• Ann–I have the same conceptual difficulty with paying any attention to row gauge. If I can get the stitch gauge correct, I just knit the thing until it measures the right length, and damn the torpedoes. Unfortunately, this approach is inexact with Rowan Denim, because it’s going to shrink, something like 10%. For other yarns, due to my inaccurate row gauge, I usually make my increases or decreases closer together than the pattern calls for, because otherwise it’s already too long before I get to the required # of stitches. This requires math, something I shirk all the time. But I learned my lesson on the sleeves to Deco, a jacket in Rowan 31, which still await re-knitting because I have to make my increases much closer together to avoid ape-arms. It’s that or the chopping block. xox Kay

  • First it was Newton with F=ma, then Einstein with E=mc^2. Now we have Kay’s unique insight that pumpkins + buttocks = fun, which too is bound to have revolutionary impact.

    Git! Shoo!! Scat!!!!

  • i have some old rowan denim (old like purchased in 1988!!) that i am now thinking is quite likely to become Core. altho i do also think it looks very short in the pictures and i am not one to like the possibility of my belly showin’. so thanks for the mention of creek i’ll have to look and see how much yarn it takes i think i have 17 or 18 balls. i am going (hopefully soon) put up a post of the original sweater i wanted it for and the other options i’m considering and you’ll have to let me know what you think!!!

  • SCAT is right. How can I talk about Hubbo if Hubbo is in here with us? From now on (this is just between us) the code word is Chenille. Whenever I talk about “Chenille,” you will know what I mean.

  • Ann, I’m a step ahead of you on that.

  • Dear Chenille,
    LOL! LOL! LOL!
    You’re the world’s cleverest husband!!!
    Now SCRAM!!!
    Love, Kay

  • Carolyn, Core is not too short, particularly if I’m knitting it. It just looks short on those skinny long-waisted girls who pose for Rowan in hot pants and stone cold expressions. If your waist is normal to short and you wear regular pants with it, it’s quite jean-jackety. On the right person, it’s purely Mom-like. (I’m not saying you’re the right person.)
    Ann, I’m trying to picture WHAT THE HELL is going on down there. Is Chenille (that’s Mr. Chenille to me) posting away on a different computer in another room, or has he commandeered the Mac under some theory of Droit du Seigneur? Have a friendly chat with him. Explain that what goes around, comes around. Hint that some of his Bowflex pals might find it sorta funny to learn that in his free time, he goes by ‘Chenille’, for example. Do what you must, but handle it! xox Kay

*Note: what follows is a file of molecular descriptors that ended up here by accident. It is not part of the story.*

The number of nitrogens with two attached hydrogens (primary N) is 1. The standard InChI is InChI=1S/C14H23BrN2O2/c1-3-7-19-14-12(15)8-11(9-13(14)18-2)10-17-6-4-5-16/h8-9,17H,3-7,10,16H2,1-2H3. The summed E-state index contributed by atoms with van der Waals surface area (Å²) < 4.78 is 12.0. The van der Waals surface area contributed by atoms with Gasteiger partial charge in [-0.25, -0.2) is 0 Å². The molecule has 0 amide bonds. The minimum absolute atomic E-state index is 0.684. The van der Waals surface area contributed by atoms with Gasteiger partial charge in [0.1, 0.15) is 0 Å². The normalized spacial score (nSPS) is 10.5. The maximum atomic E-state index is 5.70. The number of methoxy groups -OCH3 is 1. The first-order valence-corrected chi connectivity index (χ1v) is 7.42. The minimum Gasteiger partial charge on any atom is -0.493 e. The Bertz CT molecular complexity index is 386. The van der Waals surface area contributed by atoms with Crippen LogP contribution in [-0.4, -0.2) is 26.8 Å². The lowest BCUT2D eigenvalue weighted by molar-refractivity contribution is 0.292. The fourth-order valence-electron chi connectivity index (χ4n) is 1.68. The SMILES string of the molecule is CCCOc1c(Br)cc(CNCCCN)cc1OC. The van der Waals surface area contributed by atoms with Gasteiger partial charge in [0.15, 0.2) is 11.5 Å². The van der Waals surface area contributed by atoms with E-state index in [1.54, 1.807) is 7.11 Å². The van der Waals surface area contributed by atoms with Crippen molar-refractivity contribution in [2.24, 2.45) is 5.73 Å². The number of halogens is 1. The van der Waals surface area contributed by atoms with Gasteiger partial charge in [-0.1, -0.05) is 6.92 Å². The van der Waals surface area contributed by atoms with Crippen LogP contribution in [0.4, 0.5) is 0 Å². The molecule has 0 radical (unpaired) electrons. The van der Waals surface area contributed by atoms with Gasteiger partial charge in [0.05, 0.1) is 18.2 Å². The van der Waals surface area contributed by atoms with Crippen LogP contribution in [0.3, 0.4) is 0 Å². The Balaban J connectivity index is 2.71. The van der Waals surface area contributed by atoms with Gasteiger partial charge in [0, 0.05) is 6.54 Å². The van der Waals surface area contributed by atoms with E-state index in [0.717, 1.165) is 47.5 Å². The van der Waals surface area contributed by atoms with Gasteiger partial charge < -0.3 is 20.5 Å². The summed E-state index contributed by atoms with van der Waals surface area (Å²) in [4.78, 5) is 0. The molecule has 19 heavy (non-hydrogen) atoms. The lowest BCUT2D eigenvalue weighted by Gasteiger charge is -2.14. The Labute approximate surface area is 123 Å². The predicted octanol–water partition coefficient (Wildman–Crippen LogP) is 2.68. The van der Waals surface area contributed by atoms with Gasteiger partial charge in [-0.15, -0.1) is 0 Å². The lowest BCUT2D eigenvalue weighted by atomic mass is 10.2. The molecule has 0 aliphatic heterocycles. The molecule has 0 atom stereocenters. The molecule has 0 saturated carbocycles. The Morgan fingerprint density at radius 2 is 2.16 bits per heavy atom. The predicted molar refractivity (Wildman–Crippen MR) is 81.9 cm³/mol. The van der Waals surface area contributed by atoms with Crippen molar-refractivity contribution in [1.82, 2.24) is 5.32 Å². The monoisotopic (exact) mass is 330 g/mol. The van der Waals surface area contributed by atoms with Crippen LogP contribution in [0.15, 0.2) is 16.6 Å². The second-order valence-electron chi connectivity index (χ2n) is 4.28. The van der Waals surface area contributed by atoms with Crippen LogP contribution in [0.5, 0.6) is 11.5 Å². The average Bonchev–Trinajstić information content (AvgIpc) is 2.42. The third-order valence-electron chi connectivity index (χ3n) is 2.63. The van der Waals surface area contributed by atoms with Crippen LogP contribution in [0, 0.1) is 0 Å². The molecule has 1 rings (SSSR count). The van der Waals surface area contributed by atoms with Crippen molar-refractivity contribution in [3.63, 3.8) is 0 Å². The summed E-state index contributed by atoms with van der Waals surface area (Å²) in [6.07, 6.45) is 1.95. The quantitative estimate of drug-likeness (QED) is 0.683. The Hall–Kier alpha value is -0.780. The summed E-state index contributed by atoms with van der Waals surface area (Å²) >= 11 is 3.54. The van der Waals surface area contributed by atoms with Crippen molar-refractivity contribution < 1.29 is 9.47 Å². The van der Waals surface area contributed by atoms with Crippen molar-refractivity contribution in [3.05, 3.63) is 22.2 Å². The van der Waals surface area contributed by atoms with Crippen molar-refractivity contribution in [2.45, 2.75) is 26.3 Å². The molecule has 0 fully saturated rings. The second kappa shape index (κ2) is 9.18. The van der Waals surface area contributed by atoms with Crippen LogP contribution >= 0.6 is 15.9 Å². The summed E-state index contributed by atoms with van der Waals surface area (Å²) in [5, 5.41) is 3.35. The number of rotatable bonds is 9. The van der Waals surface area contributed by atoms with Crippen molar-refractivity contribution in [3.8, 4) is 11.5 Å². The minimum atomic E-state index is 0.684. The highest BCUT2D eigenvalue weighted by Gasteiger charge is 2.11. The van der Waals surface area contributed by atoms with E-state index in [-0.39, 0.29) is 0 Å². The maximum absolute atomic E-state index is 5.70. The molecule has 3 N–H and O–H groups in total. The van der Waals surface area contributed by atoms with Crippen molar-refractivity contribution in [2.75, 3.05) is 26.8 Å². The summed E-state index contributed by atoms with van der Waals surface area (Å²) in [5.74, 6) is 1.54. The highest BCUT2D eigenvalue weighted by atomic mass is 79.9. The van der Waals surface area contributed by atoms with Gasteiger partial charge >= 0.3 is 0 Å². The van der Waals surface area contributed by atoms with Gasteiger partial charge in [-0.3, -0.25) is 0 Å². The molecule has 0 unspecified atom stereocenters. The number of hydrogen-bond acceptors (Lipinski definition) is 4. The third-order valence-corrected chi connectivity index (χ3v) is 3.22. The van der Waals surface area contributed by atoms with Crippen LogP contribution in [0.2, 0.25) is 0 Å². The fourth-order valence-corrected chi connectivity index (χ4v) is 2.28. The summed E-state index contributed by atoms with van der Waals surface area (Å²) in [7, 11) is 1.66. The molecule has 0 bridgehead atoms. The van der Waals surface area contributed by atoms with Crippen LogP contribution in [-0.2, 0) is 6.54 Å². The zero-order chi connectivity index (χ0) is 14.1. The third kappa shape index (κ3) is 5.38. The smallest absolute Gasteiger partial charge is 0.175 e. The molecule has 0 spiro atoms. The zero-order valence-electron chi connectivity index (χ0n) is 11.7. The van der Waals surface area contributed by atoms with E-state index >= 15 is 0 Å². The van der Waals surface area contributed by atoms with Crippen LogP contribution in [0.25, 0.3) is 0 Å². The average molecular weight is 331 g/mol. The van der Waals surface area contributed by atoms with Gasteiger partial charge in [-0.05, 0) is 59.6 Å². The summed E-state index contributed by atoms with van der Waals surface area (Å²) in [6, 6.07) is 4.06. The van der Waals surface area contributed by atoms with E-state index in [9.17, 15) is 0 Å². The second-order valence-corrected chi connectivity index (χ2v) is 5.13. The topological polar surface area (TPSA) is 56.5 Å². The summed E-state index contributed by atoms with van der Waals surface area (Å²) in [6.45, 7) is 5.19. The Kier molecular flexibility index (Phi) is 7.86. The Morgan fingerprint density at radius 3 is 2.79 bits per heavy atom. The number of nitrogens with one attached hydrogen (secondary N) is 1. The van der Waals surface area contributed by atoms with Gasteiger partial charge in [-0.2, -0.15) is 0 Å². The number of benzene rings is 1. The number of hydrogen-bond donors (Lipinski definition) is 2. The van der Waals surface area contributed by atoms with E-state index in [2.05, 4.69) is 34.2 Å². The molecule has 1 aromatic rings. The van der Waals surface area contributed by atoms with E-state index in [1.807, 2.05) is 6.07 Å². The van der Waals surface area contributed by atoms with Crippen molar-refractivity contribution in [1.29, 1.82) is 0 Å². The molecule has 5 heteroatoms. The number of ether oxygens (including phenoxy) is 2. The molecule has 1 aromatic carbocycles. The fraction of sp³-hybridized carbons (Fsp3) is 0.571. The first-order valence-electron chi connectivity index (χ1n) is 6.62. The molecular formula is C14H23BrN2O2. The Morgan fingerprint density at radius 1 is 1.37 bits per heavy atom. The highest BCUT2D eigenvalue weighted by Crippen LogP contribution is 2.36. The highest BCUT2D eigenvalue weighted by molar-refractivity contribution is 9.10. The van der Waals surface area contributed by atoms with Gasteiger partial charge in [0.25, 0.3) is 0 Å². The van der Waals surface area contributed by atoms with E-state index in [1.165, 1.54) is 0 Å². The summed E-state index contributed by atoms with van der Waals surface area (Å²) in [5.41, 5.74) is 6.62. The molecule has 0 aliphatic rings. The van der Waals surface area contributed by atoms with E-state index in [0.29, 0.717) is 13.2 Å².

• So, did it actually shrink? Maybe your row gauge was fine, but the yarn is possessed. My “L”YS owner (the store is 150 miles away and I pass six others to get there), a knitter of fearsome talent, production and experience, curses Rowan denim to this day because hers didn’t shrink, even after BOILING the sweater (she got kinda frustrated after the fifth run through the machine) and she ended up with a sweater that was irretrievably too long. It looks nice, she says, but only an orangutan could wear it. That was enough to scare me off Rowan denim for life! (Especially when there’s all that Calmer calling my name so very sweetly.)

  • Oh Evelyn, please try Denim! It truly does shrink, even for me with my elongated row tension. And here’s one of Denim’s secret benefits, which I highly prize: You know how when you knit something in cotton yarn, and you weave in all the ends on the back of the work, and then as the thing gets worn, they keep trying to pop out to the right side? (At least mine do!). THIS DOESN’T HAPPEN WITH DENIM. Why not? I think, because when the stitches shrink, they squeeze those woven-in ends tight, kind of like what happens when you block wool. Also, the last half-inch that you leave after trimming–that feathers out into a little wispy pom-pom of white-tinged denim, which may also help it stick. A cool feature, no?
    I’m still sewing, by the way. At times like these I wish I were a needlepointer and could just send my finished thingy off, strings a-danglin’, to the shop to be ‘mounted’ in a professional manner. But that is just not the ethos of Our Craft, is it? We finish our own damn stuff no matter how torturous it may be to do so.
    Thanks to all for the kind comments about our new look, and our pumpkin-butt. I, for one, pledge to scour the streets of New York every day to bring our readers fresh weirdnesses. Luckily it’s not difficult to find here. (We know there must be weirdness in the South, dear Ann, but we’ve seen The Prince of Tides so we don’t expect you to volunteer any of it. Lowenstein!!! Lowenstein!!) xox Kay

  • Kay–Those two little pocket flaps make me tired. So much sewing up.

  • Kay–You know dang well that I’ve got as weird a deal going down here as anybody could cook up. I like to think of life in Nashville as Flannery O’Connor meets “The Ice Storm.” Suburban Gothic.
    See Anomie, n. A state where norms (expectations on behaviors) are confused, unclear or not present.
    Love ya!